Responding to the government’s levelling-up agenda by investing social capital in our communities to build productivity, boost investment and ensure equitable wealth generation requires the sector to think differently.
We need a broader discussion about wellbeing, inclusion and social justice alongside topics like viability, investment and growth. At the inaugural UK Real Estate Investment and Infrastructure Forum (UKREiif) earlier this year, it was refreshing to chair a panel exploring these themes and the role of culture in levelling up. We talked about the interventions, partnerships and investment needed to create thriving places and communities.
Two decades of work in culture-led regeneration has given us confidence, evidence and experience of how culture and creativity in placemaking can change the narrative surrounding ‘left-behind places’. We are leading a renaissance in cultural planning that has re-established the identity of places, uniting new, existing and emerging communities and supporting the visitor economy.
At Creative Estuary, we’re demonstrating how an ambitious vision and strategic place-based investment creates change. We are identifying places for creative production and work, transforming high streets and towns and creating extraordinary experiences for audiences, visitors and communities.
Our skills, training and employment programmes for young people in the least advantaged parts of our region will produce 50,000 new jobs in the creative sector by 2050. We are helping those already in the workforce to be better connected and resourced. Building resilience and investing in social capital in our poorest communities boosts productivity.
There are exciting opportunities for investors and developers in the Thames Estuary. We’re pioneering a new way of working, at scale, across the river and local government boundaries, with masterplanners and developers, with the cultural sector and with ambitious, creative businesses that have already made the estuary their home.
Britain’s creative industries are worth £111bn and are growing five times quicker than some other sectors. To harness this growth and ensure culture plays a full role in levelling up, or its next iteration, we need to create infrastructure that is sustainable and affordable for the long term.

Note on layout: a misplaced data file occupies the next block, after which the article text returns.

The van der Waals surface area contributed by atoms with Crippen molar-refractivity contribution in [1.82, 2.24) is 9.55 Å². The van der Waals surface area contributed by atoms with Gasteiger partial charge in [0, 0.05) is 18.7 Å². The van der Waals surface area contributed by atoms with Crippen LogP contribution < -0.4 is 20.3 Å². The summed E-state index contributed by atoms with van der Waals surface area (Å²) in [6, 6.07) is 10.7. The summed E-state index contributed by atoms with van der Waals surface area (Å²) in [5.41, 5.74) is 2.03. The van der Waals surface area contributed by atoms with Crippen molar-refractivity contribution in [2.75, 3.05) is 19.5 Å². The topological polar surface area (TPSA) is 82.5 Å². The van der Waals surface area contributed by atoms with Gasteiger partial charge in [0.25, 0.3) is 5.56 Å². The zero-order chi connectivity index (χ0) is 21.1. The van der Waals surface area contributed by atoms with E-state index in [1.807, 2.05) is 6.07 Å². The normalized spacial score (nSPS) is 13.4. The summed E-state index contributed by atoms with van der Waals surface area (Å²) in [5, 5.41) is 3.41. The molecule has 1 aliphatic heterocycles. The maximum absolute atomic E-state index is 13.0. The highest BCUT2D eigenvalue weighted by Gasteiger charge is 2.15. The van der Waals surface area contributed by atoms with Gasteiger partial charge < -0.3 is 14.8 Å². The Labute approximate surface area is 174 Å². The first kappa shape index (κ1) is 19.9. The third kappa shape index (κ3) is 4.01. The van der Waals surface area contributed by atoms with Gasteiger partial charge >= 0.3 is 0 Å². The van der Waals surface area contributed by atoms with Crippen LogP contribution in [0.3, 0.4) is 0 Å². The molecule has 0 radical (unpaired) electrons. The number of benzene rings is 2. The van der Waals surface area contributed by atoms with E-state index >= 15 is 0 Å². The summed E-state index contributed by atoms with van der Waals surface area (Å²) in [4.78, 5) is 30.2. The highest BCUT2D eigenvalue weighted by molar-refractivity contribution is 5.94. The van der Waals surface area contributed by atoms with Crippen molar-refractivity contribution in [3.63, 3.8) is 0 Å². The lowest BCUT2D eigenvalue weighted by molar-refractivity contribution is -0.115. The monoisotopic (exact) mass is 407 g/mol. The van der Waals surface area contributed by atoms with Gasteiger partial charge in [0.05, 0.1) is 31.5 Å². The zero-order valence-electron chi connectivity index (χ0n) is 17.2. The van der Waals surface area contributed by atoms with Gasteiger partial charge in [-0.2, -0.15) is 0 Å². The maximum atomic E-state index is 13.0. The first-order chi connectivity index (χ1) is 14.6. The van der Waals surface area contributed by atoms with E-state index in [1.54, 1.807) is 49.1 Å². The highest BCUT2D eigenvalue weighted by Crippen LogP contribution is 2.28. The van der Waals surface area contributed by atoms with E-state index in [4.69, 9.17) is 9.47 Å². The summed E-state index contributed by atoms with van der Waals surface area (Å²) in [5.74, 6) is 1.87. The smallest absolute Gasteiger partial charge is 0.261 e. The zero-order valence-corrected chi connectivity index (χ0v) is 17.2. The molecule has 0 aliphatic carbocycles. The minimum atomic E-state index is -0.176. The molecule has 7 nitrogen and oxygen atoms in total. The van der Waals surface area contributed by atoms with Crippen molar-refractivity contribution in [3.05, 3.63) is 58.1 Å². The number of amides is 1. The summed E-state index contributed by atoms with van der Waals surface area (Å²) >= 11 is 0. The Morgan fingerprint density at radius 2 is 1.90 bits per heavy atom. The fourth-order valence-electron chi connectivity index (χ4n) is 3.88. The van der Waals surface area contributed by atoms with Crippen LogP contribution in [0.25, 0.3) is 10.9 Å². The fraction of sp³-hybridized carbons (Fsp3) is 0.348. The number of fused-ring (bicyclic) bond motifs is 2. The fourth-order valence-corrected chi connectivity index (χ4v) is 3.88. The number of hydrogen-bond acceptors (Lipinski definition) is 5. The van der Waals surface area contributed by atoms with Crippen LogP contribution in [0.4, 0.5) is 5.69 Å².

UKREiif’s various speakers showed we have moved on from conversations about whether culture should play a role, and what cultural infrastructure is the minimum needed, to how it can drive progress.
Lendlease director of master-planning Selina Mason spoke compellingly about taking a long view and embedding culture as a valued element of masterplanning large urban developments. We need courage and audacity when forming partnerships to drive delivery.
The levelling-up ‘pot’ will never be big enough to deliver everything we aim to do, and private sector investment will be essential. Public, private and third-sector partnerships are a powerful way to deliver the quality and breadth needed.
Our panel featured developers, arm’s-length government bodies, private sector cultural consultants and housing associations with extraordinary ambitions. The commitment to creating high-quality, inclusive and sustainable communities is shared by all.
Now we must collaborate and empower each other to deliver the pride-of-place mission that is at the heart of these ambitions.
Emma Wilcox is director at Creative Estuary, a project to promote creativity and innovation along the Thames Estuary
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